Santiago Medina

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Santiago Medina
Santiago Medina
Santiago Medina

(1964-04-21) 21 April 1964 (age 55)
Alma materCES University
Occupationsculptor, doctor
WebsiteMedina Fine Art

Santiago Medina (born in 1964) is a Colombian-American sculptor. Medina's diverse career spans work in art, medicine, medical imaging (Radiology), medical research, and education.

He is best known for his stainless steel sculptures – both outdoor monumental and indoor smaller works. He uses advanced medical imaging technology and software to design and create his masterpiece sculptures which include designs for institutions such as Harvard University School of Public Health,[1] Washington University in St. Louis, USA, Tufts University, Florida International University, CES University in Colombia, Miami Children's Hospital, St. Louis Catholic Church in Miami, Santa Maria de los Angeles Church (Colombia), Monasterio de la Santa Madre Laura (Colombia), and Ramson Everglades School in Miami.

Medina's works stand in multiple galleries and private collections throughout the world and has been seen at major international exhibitions including Art Basel Week Red Dot Fair in Miami, Palm Beach International Art Fair, Arte America (Miami, USA), Miami International Art Fair (MIA), Sincronia Feria de Arte (Bogota, Colombia), and Biltmore Hotel in Coral Gables.

Sculpture and artistic work[edit]

Santiago Medina

Medina's earliest sculptures in the 1990s were in clay and over time began to also work in bronze and stainless steel. The pieces became larger in the 2000s and 2010s. In 2012, he worked with renowned urban architect Juan Felipe Uribe de Bedout on the Cedro Verde Project in Colombia. In 2014, "Life", a nine-foot monumental stainless steel sculpture was installed at the Harvard School of Public Health in Boston, Massachusetts to celebrate the first centennial of the school.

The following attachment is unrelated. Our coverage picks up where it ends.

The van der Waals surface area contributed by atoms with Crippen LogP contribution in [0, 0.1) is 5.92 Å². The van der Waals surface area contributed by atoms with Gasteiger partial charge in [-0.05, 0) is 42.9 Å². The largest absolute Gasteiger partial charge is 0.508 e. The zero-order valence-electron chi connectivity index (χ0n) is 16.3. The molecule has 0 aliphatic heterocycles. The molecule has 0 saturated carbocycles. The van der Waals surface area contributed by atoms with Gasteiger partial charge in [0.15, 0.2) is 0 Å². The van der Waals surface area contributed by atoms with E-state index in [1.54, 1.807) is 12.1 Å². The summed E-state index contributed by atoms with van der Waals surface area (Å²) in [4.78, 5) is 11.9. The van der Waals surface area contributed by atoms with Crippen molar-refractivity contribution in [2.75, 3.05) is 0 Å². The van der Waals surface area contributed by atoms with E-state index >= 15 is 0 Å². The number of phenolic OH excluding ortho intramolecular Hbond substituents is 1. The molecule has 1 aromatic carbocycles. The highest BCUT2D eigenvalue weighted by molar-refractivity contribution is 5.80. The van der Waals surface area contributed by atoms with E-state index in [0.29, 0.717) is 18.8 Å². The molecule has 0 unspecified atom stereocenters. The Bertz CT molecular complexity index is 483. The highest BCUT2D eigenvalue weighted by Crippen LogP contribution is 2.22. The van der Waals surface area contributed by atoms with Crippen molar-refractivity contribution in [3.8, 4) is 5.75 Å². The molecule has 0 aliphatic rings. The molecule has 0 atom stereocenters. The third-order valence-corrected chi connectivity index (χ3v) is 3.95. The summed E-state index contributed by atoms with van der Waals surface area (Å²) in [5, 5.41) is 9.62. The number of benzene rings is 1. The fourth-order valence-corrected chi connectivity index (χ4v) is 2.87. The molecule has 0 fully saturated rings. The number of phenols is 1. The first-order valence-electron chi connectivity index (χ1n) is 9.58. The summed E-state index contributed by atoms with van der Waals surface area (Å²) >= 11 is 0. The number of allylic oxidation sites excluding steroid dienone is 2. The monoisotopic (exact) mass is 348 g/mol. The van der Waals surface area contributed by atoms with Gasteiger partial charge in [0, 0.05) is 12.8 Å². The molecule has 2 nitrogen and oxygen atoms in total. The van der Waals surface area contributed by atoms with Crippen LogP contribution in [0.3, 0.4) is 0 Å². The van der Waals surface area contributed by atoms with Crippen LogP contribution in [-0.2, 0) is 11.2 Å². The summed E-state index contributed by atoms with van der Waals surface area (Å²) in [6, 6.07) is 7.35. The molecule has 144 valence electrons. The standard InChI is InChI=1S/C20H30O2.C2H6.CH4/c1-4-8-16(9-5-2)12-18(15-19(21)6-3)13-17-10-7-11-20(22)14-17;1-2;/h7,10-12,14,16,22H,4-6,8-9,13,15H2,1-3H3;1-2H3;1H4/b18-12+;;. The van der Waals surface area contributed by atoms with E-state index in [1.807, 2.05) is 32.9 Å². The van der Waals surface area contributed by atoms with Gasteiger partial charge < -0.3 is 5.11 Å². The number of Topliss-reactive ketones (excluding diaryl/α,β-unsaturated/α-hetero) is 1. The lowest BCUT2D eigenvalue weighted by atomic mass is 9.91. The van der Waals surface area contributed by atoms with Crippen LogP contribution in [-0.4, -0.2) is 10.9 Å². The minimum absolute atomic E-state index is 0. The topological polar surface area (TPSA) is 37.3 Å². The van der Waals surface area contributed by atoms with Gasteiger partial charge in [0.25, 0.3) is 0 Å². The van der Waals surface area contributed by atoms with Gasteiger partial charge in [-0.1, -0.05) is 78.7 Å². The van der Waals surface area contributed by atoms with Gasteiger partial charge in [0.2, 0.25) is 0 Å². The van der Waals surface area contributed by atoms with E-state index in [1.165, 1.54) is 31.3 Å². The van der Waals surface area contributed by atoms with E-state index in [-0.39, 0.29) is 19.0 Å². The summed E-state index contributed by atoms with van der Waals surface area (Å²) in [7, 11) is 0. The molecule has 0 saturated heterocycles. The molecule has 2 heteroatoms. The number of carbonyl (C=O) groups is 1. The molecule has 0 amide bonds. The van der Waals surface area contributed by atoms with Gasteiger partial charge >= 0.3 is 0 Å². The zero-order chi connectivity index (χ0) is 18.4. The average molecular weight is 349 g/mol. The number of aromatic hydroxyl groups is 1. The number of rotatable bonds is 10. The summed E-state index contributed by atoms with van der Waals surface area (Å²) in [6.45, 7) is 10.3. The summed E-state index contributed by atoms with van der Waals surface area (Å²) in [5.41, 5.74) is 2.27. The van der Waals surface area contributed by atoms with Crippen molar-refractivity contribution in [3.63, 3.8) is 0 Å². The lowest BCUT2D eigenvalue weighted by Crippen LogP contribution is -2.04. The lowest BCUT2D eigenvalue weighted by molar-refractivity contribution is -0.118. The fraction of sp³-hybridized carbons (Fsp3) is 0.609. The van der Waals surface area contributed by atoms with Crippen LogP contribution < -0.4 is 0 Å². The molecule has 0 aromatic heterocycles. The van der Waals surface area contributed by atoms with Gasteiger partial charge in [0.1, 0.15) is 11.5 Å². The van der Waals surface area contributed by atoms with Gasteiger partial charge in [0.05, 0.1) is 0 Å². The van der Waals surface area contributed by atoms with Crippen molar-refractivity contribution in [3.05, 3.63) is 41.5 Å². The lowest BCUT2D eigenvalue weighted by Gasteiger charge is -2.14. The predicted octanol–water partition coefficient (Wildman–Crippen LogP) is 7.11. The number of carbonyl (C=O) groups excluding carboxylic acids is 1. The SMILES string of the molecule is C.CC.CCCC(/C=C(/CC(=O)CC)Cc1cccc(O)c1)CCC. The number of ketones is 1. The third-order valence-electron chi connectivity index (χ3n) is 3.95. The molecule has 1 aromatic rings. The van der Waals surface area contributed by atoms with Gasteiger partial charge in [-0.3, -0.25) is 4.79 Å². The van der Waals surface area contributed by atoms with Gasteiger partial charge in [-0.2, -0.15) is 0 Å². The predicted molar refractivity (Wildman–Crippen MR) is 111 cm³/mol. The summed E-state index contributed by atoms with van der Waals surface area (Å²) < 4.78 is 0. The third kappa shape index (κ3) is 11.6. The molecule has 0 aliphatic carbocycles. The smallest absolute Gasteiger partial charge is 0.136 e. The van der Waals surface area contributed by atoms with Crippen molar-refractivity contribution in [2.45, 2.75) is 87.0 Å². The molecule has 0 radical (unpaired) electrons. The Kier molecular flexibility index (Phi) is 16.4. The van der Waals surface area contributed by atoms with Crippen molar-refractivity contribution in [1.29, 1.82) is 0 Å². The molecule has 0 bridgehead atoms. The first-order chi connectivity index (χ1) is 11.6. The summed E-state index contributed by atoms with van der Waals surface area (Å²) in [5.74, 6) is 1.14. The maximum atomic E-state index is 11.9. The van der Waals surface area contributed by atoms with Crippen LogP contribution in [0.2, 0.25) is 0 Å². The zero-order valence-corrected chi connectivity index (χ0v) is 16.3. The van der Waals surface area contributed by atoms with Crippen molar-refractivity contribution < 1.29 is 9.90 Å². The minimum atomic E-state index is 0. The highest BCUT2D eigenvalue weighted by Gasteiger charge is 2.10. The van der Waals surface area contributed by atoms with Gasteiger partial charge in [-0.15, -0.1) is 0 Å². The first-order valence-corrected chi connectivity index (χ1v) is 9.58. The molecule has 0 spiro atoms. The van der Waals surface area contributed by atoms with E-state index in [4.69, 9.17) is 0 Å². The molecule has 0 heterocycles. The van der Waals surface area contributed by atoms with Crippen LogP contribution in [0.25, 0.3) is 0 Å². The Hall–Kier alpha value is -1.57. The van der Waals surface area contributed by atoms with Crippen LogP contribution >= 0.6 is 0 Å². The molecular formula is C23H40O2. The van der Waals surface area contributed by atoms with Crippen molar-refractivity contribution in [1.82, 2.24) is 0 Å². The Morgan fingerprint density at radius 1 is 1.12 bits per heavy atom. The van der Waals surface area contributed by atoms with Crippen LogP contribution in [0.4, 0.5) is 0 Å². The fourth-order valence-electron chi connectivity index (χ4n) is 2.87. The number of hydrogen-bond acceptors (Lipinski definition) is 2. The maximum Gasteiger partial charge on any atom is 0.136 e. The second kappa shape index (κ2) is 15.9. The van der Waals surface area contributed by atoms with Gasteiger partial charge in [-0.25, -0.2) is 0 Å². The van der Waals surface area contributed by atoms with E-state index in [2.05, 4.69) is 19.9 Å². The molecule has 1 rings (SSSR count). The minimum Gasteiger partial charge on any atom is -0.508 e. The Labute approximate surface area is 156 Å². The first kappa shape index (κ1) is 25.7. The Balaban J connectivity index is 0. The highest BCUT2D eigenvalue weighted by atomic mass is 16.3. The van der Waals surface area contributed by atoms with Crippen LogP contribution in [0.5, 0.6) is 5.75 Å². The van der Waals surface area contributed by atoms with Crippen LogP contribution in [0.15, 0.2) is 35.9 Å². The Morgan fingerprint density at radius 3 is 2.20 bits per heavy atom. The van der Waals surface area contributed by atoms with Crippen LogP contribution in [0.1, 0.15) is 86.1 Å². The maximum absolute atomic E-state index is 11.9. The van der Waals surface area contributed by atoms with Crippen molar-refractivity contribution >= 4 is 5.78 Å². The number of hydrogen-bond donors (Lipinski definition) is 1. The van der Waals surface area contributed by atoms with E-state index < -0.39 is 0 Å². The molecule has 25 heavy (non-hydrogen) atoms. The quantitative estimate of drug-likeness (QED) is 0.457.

Mariavelia Savino, well known curator and gallerist, summarizes Medina's art as: "What is most unique about contemporary artist Santiago Medina is his aesthetic depth and erudition to capture, in stainless steel and bronze, the authentic expressiveness of the visual arts. His art displays energetic but yet enigmatic spiraling figures in continuous movement rising to the heavens. The topics covered joy and harmony, lovers and maternal love, life and friendship, ecstasy and passion, are the fabric of who we are as humans. All these strong emotions converge in his seductive art. Endowed with a solid training in the masters but with avante-garde inspiration, the work of Santiago Medina is clearly captivating and will transcend generations.”[2]

Early life[edit]

Santiago Medina was born and raised in Medellin, Colombia to a family of Artists and Physicians. His great-grandfather Emiliano Mejia[3] was a pioneer photographer and painter in Colombia in the late 1800s and early 1900s. His grandfather, Rafael Mejia Uribe, was also a painter and prominent pediatrician in Colombia . He was the first director of Clinica Noel in the 1920s, a pediatric charity hospital in Medellin.[4] His father, Jorge Medina Gomez, was a physician and radiologist who graduated from Universidad de Antioquia School of Medicine at the head of his class. His mother, Susana, was a hospital volunteer at Medellin General Hospital

He attended the Dora Ramirez Art Institute in Medellin, Colombia since age 5. Dora Ramirez was a leading artist and renown teacher of her time who has paintings at the Museum of Antioquia.In the 1980s, he trained at Libe de Zulategui Atelier. De Zulategui a leading art teacher and critic in Colombia.

He studied at the Columbus School, a bilingual English-Spanish school, accredited both by the US and Colombian association of schools. He graduated at the head of his class and there he discovered his love for sports specially road cycling which is very popular in Colombia, country which breeds some of the top climbers in the world. In 1982, he start medical school at CES University with the idea of bringing medical sensibility to his strong artistic expression. He graduated first of his class and gave the graduation speech.